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Sunday, Apr 21, 2002

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`Lower auction prices' hurting Nilgiris tea

G. Srinivasan

NEW DELHI, April 20

A DELEGATION of tea growers led by the Nilgiris Member of Parliament, Master Mathan, met the Prime Minister, Mr .A. B. Vajpayee, for immediate intervention to help the small tea growers of this region.

Delegation representatives told Business Line here that tea growers of this Southern tea producing zone suffer from persistently lower prices prevailing at the auction centres of Coonoor, Coimbatore and Kochi, the vital auction centres for marketing Nilgiris tea.

Among the important steps the delegation sought from the Prime Minister include, minimum support price for tea, subsidy for small growers, marketing support and a general directive to big tea companies to stop exploiting the growers and ensure remunerative price to their private sale as also for auction centres.

One of the delegates later complained that the Tea Marketing Control Order which was relaxed last year giving freedom to growers to sell their produce either through the private channel or auction centres has been grossly "abused'' by major tea companies. The majors collude with brokers to ensure that the private channel sale of tea growers do not fetch even any reasonable price or a higher margin so that whatever is sold in distress by the growers can be "siphoned off'' by the tea majors. This way, the same tea is being marketed under a brand name with a margin of as high as 500 per cent. The delegate asked how is it that a cup of tea is sold at Rs 100 in fashionable kiosks whereas the tea grower at the bottom end of the value chain is not even getting Rs 50 per kg in which several cups of tea could be made.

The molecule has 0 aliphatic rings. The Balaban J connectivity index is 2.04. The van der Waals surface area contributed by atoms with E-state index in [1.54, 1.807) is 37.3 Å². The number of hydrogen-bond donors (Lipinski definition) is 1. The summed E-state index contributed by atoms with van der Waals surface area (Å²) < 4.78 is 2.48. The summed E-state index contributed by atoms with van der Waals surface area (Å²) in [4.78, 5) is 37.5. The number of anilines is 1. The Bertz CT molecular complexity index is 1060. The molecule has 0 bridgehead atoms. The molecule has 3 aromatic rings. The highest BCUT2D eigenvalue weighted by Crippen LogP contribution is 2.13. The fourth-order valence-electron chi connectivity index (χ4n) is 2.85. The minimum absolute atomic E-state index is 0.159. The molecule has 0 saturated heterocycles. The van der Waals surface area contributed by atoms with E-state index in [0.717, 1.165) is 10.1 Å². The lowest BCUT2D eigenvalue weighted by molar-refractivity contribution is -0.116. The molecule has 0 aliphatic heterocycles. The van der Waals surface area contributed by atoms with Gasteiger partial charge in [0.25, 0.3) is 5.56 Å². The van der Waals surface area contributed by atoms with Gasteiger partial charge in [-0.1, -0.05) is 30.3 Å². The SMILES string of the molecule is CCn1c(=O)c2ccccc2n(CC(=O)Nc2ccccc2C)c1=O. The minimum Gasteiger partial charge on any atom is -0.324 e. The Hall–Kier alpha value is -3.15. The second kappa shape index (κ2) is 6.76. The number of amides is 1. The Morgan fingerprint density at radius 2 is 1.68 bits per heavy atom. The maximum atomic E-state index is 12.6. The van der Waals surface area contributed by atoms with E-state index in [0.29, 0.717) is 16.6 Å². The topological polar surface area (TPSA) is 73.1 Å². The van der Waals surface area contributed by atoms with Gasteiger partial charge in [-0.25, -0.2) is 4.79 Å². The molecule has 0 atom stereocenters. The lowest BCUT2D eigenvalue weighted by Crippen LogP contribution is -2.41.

They said that even as the average auction prices have fallen affecting the returns to the growers, retail prices paid by the consumers have not displayed any softening trend. Even as the cost of production of tea is estimated around Rs 65 per kg, the average auction price has been ruling at Rs 46 in recent months, making the cultivation of the commercial crop unviable to a larger band of small and marginal tea growers in the Nilgiris region.

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